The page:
To develop or learn new behavior, the person must find ways to learn more from current, or on-going experiences. That is, the experimentation and practice does not always require attending "courses" or a new activity. It may involve trying something different in a current setting, reflecting on what occurs, and experimenting further in this setting. Sometimes, this part of the process requires finding and using opportunities to learn and change. People may not even think they have changed until they have tried new behavior in a work or "real world" setting. Rhee (1997) studied full-time MBA students in one of the Weatherhead cadres over a two-year period. He interviewed, tested, and video and audio-taped them about every six to eight weeks. Even though he found evidence of significant improvements on numerous interpersonal abilities by the end of the second semester of their program, the MBA students did not perceive that they had changed or improved on these abilities until after they returned from their summer internships.

Dreyfus (1990) studied managers of scientists and engineers who were considered superior performers. Once she documented that they used considerably more of certain abilities than their less effective counterparts, she pursued how they developed some of those abilities. One of the distinguishing abilities was Group Management, also called Team Building. She found that many of these middle-aged managers had first experimented with team building skills in high school and college, in sports, clubs, and living groups. Later, when they became "bench scientists and engineers" working on problems in relative isolation, they still pursued use and practicing of this ability in activities outside of work. They practiced team building and group management in social and community organizations, such as 4-H Clubs, and professional associations in planning conferences and such.

The experimentation and practice are most effective when they occur in conditions in which the person feels safe (Kolb and Boyatzis, 1970b). This sense of psychological safety creates an atmosphere in which the person can try new behavior, perceptions, and thoughts with relatively less risk of shame, embarrassment, or serious consequences of failure.

The Fifth Discontinuity: Relationships that Enable Us to Learn
Our relationships are an essential part of our environment. The most crucial relationships are often a part of groups that have particular importance to us. These relationships and groups give us a sense of identity, guide us as to what is appropriate and "good" behavior, and provide feedback on our behavior. In sociology, they are called reference groups. These relationships create a "context" within which we interpret our progress on desired changes, the utility of new learning, and even contribute significant input to formulation of the Ideal (Kram, 1996). In this sense, our relationships are mediators, moderators, interpreters, sources of feedback, sources of support and permission of change and learning! They may also be the most important source of protection from relapses or returning to our earlier forms of behavior. Wheeler (1999) analyzed the extent to which the MBA graduates worked on their goals in multiple "life spheres" (i.e., work, family, recreational groups, etc.). In a two-year follow-up study of two of the graduating classes of part-time MBA students, she found those who worked on their goals and plans in multiple sets of relationships improved the most and more than those working on goals in only one setting, such as work or within one relationship.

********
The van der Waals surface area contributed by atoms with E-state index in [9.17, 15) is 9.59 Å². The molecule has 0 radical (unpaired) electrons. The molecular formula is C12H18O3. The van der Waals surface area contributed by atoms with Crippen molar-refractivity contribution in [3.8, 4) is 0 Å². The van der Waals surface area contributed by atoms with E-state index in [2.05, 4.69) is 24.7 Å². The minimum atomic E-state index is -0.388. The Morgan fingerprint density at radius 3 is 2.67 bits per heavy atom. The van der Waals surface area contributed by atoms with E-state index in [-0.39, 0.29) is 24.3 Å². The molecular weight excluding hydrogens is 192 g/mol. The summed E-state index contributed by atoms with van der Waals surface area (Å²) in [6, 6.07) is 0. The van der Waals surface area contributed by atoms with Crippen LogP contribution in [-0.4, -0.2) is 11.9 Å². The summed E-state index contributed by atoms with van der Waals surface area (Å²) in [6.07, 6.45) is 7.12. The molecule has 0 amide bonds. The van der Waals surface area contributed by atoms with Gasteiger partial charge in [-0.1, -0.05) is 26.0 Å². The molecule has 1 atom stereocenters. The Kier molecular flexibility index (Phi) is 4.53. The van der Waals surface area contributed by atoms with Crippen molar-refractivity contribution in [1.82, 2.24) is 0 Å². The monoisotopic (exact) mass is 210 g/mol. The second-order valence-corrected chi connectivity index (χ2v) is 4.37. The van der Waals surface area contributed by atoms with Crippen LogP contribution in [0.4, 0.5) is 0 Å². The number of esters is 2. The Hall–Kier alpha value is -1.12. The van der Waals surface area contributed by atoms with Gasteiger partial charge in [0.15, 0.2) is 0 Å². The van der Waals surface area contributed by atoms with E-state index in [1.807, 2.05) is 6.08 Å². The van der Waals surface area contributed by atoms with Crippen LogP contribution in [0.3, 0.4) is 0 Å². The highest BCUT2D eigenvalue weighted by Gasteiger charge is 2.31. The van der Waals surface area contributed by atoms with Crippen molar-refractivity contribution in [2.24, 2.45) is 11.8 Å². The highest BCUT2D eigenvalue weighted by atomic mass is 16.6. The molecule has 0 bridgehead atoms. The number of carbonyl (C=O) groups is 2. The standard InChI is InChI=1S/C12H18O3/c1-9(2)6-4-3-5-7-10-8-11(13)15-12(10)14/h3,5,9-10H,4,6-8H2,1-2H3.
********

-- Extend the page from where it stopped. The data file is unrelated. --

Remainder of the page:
In a study of the impact of the year-long executive development program for doctors, lawyers, professors, engineers, and other professionals mentioned earlier, Ballou et. al. (1999) found that participants gained self-confidence during the program. Even at the beginning of the program, others would say these participants were very high in self-confidence. It was a curious finding! The best explanation came from follow-up questions to the graduates of the program. They explained the evident increase in Self-confidence as an increase in the confidence to change. Their existing reference groups (i.e., family, groups at work, professional groups, community groups) all had an investment in them staying the same, meanwhile the person wanted to change. The Professional Fellows Program allowed them to develop a new reference group that encouraged change!

Based on social identity, reference group, and now relational theories, our relationships both meditate and moderate our sense of who we are and who we want to be. We develop or elaborate our Ideal Self from these contexts. We label and interpret our Real Self from these contexts. We interpret and value Strengths (i.e., aspects considered our core that we wish to preserve) from these contexts. We interpret and value Gaps (i.e., aspects considered weaknesses or things we wish to change) from these contexts.

The major learning points from the fourth and fifth discontinuities critical in self-directed learning process are:
(1) Experiment and practice and try to learn more from your experiences!
(2) Find settings in which you feel psychologically safe within which to experiment and practice! and
(3) Develop and use your relationships as part of your change and learning process!